After the success of the One Chart at a Time video series earlier this year, I decided to start adding more content to my YouTube channel. Over the past few months, I’ve been posting more of my presentations and step-by-step Excel tutorials.
Pondering how I could make YouTube as useful as possible for the data visualization community, I posted this Twitter poll in early May:
What would you like to see/learn more of on my YouTube channel? 📺
— Jon Schwabish (@jschwabish) May 5, 2021
As you can see, nearly half of respondents wanted to see data visualization critiques on the channel. Today, I’m posting the first few of what will hopefully be many data visualization critiques.
Data visualization critiques has been a sensitive topic in the field. Many have expressed outrage that criticism in the data visualization field often comes off as mean and personal, what I call “drive-by critiques”—a quick note or post without considering the creators’ goals, circumstances, and other limitations. It’s partly why I launched HelpMeViz—to give people an opportunity to provide constructive feedback in a longer forum (though, sadly, it doesn’t really do much these days). And it’s why I think community projects like Makeover Monday and Tidy Tuesday are so useful—more in-depth, constructive, community-based feedback can help people grow and create better visualizations.
There has also been a history of how to effectively criticize data visualizations. In 2015, Martin Wattenberg and Fernanda Viegas famously wrote about better ways to criticize people’s work. In the first episode of the Storytelling with Data podcast in 2017, Cole Nussbaumer Knaflic echoed those sentiments and explained how she works with clients and partners to critique their visualizations. In this 2019 blog post, I wrote that critics need to try to take a full consideration of the content creator’s work and try to understand where they are coming from.
But not everyone shares these sentiments. In a blog post that followed his 2018 talk at the Tapestry conference, Elijah Meeks pushed back on being too polite in our critiques: “I have long said that we should be more comfortable with critique in data visualization, but without context the remarks I make might seem arbitrary and mean-spirited.” And in response to the section of my book Better Data Visualizations where I talk about taking this slower criticism approach, a friend wrote, “Naturally, politeness and constructive criticism always beat the opposite, but if it was posted publicly, fair public comment is fair comment. And sometimes it’s a public service to expose error and shoddy work.” Others have sent me similar emails.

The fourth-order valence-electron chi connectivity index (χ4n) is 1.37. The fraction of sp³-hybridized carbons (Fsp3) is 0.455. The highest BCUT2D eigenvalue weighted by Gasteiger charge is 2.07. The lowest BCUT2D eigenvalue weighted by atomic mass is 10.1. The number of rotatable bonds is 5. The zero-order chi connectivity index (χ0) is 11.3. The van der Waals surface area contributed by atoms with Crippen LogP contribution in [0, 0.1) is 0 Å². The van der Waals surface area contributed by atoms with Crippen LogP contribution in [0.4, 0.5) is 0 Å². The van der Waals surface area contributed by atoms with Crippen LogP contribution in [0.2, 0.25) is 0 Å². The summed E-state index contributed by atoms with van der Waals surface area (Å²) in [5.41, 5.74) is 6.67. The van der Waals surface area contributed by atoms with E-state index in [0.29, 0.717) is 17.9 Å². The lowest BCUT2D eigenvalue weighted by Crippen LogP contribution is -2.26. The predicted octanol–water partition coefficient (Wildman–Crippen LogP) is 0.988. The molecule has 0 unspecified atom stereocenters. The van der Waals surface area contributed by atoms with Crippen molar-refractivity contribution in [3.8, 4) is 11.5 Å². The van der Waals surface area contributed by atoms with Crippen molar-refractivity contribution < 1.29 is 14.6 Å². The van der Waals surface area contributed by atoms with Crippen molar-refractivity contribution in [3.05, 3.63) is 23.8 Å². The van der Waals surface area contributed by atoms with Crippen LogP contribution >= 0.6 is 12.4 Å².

The Video Series
As I considered whether to create this series, I weighed how I could simultaneously respect the work of the content creator and provide a resource for people building their own visualizations. After some tests—and fantastic feedback from friends in the field—I think I’ve settled on a strategy that works. I’ll try to be constructive. I’ll try to show alternative approaches. I’ll try to be holistic about the visualization in terms of where it’s positioned on the page and who the target audience might be. And I’ll try to be quick, light-hearted, and fun. In many ways, my model is the baseball breakdown videos from Jomboy Media, which my son and I regularly watch together during breakfast.
But I’m not reaching out to each and every creator. And I’m not remaking each and every visualization. Thinking through it, I felt this would take too long and oftentimes not even be possible. And I considered how movie, film, and food critics conduct their work—they don’t remake the movie or re-cook the meal, they examine the final product and judge it on its merits. I’m pulling visualizations from my existing Data Visualization Catalog, visualizations I see out in the wild (which usually make it to my catalog), and, if you’re interested, things you tell me about (best done on Twitter).
The creator(s) of the visualizations I critique in these videos may have constraints on time or tools or workflow that I am not aware of. They may have made decisions that I critique but actually make complete sense with a different perspective. The purpose of my critiques is to try to offer constructive ideas about the effective presentation of data, but I’m certainly not going to get them all right.
Overall, my critiques are intended to help give you a glimpse of what’s going on inside my head as I view different graphs, charts, and diagrams, not only as a reader but also as someone who specializes in the field. And I hope the videos will help you improve how you visualize your own data. I’m sure some viewers will find what I say mean. And I’m sure many viewers will disagree with aspects of my critique or even my overall approach to this entire project. I hope most will find them valuable in their paths to create better, more effective visualizations, but let me know if I’m straying into the mean or jerk lane.
If you’d like to check out the new Data Viz Critique video series, head over to my YouTube page. I’ll be posting more videos in the next few days as I settle into a pattern.